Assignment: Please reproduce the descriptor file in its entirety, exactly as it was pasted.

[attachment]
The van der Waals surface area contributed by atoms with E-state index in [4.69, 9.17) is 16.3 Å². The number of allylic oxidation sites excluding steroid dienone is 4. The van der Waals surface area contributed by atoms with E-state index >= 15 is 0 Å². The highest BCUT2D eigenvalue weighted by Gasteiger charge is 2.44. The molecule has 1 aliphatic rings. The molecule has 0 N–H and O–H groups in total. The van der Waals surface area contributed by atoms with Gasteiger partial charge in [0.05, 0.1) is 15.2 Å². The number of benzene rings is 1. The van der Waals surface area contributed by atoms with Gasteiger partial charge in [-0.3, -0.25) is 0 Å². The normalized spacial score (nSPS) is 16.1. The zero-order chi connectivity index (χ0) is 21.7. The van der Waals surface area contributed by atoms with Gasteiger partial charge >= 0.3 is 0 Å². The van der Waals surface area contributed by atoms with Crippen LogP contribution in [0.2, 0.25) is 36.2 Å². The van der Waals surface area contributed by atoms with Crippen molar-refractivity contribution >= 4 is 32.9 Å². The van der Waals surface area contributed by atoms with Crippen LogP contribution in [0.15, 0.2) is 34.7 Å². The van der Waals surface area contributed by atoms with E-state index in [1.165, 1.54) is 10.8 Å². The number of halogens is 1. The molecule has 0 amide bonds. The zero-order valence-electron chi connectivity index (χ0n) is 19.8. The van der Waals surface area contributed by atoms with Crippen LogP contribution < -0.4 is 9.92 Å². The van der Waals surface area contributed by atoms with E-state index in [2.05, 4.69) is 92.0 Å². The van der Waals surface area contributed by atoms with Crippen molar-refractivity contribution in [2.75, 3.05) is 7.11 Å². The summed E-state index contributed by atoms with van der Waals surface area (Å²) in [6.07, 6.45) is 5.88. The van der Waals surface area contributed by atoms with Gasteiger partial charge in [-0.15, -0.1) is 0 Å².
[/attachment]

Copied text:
The van der Waals surface area contributed by atoms with E-state index in [4.69, 9.17) is 16.3 Å². The number of allylic oxidation sites excluding steroid dienone is 4. The van der Waals surface area contributed by atoms with E-state index >= 15 is 0 Å². The highest BCUT2D eigenvalue weighted by Gasteiger charge is 2.44. The molecule has 1 aliphatic rings. The molecule has 0 N–H and O–H groups in total. The van der Waals surface area contributed by atoms with Gasteiger partial charge in [0.05, 0.1) is 15.2 Å². The number of benzene rings is 1. The van der Waals surface area contributed by atoms with Gasteiger partial charge in [-0.3, -0.25) is 0 Å². The normalized spacial score (nSPS) is 16.1. The zero-order chi connectivity index (χ0) is 21.7. The van der Waals surface area contributed by atoms with Gasteiger partial charge >= 0.3 is 0 Å². The van der Waals surface area contributed by atoms with Crippen LogP contribution in [0.2, 0.25) is 36.2 Å². The van der Waals surface area contributed by atoms with Crippen molar-refractivity contribution >= 4 is 32.9 Å². The van der Waals surface area contributed by atoms with Crippen LogP contribution in [0.15, 0.2) is 34.7 Å². The van der Waals surface area contributed by atoms with E-state index in [1.165, 1.54) is 10.8 Å². The number of halogens is 1. The molecule has 0 amide bonds. The zero-order valence-electron chi connectivity index (χ0n) is 19.8. The van der Waals surface area contributed by atoms with Crippen LogP contribution < -0.4 is 9.92 Å². The van der Waals surface area contributed by atoms with E-state index in [2.05, 4.69) is 92.0 Å². The van der Waals surface area contributed by atoms with Crippen molar-refractivity contribution in [2.75, 3.05) is 7.11 Å². The summed E-state index contributed by atoms with van der Waals surface area (Å²) in [6.07, 6.45) is 5.88. The van der Waals surface area contributed by atoms with Gasteiger partial charge in [-0.15, -0.1) is 0 Å².